Motivations are many in life, some get motivated from positive appreciation, and some get motivated by negative humiliation. Different people with different mentality for different strategies, but the biggest motivator irrespective to positive or negative ionic is money. The only factor which humans practically associate with growth and makes the job market volatile and competitive. Gone are the days where job stability and sustainability matters a lot. A maximum couple of years is the tenure for an individual to sustain in any organization nowadays due to the fact other competitive firms always offer more than the current pay scale.
But just due to this factor, leaving a secure job may not be a good nut to crack because to make the job advertisement lucrative the showcased salary and offered salary may have the variation because the employer and HR sitting at the next side of the table is way more intelligent which creates an urge at the other side of the table to become smarter as well. Hence smarter the candidate greater would be the pay package. Thus for all the agile and vivid candidates and potentially the best job seekers below are listed some do’s and don’ts while negotiating salary with HR.
Don’ts while Negotiating Salary with HR
1. Don’t Skip Negotiating
Probably the biggest mistake is merely accepting an offer received. Research shows that younger job seekers or freshers do that because they don’t know how to negotiate salary, lack confidence and dislike the act of negotiating, due to which at times they don’t understand the potential impact of their decision.
Settling for a lower salary than worth can have major financial consequences, both immediately and down the road. In the short term, is to earn less, receive smaller raises because most raises are based on a percentage of current salary, and in the long-term, being underpaid gives stress. Accepting a low offer can also hamper earning potential later, as future employers might ask for salary history when determining how much money they should offer you.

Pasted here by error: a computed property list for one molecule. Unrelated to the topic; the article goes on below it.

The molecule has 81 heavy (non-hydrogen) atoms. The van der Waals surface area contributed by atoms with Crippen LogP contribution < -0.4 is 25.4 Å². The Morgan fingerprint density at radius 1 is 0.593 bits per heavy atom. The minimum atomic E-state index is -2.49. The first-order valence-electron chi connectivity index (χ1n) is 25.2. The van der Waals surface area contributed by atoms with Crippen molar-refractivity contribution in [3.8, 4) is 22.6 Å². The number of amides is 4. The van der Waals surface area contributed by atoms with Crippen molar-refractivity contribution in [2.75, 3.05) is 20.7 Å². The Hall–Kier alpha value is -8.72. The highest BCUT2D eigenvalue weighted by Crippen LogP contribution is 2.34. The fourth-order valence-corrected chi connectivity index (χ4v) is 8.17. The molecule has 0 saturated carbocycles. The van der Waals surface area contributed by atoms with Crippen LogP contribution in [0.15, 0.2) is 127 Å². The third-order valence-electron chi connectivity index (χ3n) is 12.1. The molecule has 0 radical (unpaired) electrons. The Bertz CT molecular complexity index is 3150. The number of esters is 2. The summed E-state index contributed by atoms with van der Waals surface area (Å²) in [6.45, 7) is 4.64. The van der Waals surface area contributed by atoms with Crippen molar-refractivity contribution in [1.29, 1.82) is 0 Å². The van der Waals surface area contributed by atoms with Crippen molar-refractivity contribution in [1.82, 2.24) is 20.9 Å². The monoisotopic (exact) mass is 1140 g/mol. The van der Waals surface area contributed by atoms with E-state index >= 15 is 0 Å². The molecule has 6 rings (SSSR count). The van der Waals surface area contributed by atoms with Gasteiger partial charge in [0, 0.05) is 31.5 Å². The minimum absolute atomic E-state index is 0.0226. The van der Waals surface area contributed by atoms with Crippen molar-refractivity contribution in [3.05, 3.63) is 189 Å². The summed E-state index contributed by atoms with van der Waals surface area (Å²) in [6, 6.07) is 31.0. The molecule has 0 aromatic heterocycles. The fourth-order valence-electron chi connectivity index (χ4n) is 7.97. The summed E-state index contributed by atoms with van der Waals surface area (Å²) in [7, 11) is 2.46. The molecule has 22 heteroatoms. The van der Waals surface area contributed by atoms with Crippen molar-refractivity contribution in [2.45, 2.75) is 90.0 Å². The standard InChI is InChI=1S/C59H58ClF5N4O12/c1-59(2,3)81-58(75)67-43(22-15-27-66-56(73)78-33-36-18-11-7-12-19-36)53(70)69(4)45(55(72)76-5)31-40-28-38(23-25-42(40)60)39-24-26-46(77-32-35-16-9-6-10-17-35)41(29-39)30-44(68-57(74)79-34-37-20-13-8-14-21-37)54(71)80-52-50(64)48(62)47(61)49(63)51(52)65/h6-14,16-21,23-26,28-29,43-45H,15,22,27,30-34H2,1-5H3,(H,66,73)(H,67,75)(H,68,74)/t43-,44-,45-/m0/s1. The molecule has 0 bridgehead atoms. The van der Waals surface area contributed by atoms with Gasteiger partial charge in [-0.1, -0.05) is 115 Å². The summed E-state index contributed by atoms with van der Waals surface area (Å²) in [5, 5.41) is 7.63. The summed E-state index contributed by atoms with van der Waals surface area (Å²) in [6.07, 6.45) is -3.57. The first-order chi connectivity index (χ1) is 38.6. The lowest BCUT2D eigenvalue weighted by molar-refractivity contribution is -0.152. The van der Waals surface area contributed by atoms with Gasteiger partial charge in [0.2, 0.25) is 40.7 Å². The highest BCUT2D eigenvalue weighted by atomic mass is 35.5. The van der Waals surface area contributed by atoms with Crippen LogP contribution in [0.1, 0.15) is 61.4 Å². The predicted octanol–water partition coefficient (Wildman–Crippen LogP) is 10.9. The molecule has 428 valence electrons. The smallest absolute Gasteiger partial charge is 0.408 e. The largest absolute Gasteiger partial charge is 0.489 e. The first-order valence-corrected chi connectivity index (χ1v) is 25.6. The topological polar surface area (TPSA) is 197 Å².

2. Don’t Accept a Job Offer Too Quickly
Always ask for time to review an offer and respect the time limit agreed upon to make the final decision. If they asked for a revert within a particular frame, all negotiating should be done within that frame. However, even the best offers should be reviewed with a clear head and without the pressure of a future boss or HR director staring at you.
3. Don’t Reveal How Much You Would Accept
Information is the key to any negotiation, and a common mistake job seekers make is telling the HR what they’ll accept. It can be hard not to offer this information, especially if the HR asks for salary history. Still, if at the earlier stage this kind of information is furnished, it creates less room for negotiating a better offer later. Always try to remain as noncommittal as possible when asked about salary requirements early in the interview process.